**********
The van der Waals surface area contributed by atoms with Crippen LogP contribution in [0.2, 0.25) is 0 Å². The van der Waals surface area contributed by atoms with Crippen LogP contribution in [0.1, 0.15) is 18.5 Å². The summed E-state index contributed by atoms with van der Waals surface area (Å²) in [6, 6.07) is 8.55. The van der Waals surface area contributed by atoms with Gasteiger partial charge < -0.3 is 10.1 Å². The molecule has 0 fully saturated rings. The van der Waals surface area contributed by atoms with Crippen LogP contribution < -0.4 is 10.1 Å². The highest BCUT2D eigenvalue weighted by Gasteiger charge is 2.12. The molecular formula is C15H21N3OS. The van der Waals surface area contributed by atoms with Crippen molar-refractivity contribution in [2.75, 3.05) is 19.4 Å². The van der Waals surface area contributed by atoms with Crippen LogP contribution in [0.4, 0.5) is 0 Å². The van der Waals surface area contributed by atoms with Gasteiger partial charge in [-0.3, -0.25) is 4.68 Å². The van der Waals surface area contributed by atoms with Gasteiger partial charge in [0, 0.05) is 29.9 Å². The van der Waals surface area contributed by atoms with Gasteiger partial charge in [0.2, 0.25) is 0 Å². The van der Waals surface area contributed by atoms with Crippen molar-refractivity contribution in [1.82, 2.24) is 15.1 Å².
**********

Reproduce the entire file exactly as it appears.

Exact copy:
The van der Waals surface area contributed by atoms with Crippen LogP contribution in [0.2, 0.25) is 0 Å². The van der Waals surface area contributed by atoms with Crippen LogP contribution in [0.1, 0.15) is 18.5 Å². The summed E-state index contributed by atoms with van der Waals surface area (Å²) in [6, 6.07) is 8.55. The van der Waals surface area contributed by atoms with Gasteiger partial charge < -0.3 is 10.1 Å². The molecule has 0 fully saturated rings. The van der Waals surface area contributed by atoms with Crippen LogP contribution < -0.4 is 10.1 Å². The highest BCUT2D eigenvalue weighted by Gasteiger charge is 2.12. The molecular formula is C15H21N3OS. The van der Waals surface area contributed by atoms with Crippen molar-refractivity contribution in [2.75, 3.05) is 19.4 Å². The van der Waals surface area contributed by atoms with Crippen LogP contribution in [0.4, 0.5) is 0 Å². The van der Waals surface area contributed by atoms with Gasteiger partial charge in [-0.3, -0.25) is 4.68 Å². The van der Waals surface area contributed by atoms with Gasteiger partial charge in [0, 0.05) is 29.9 Å². The van der Waals surface area contributed by atoms with Gasteiger partial charge in [0.2, 0.25) is 0 Å². The van der Waals surface area contributed by atoms with Crippen molar-refractivity contribution in [1.82, 2.24) is 15.1 Å².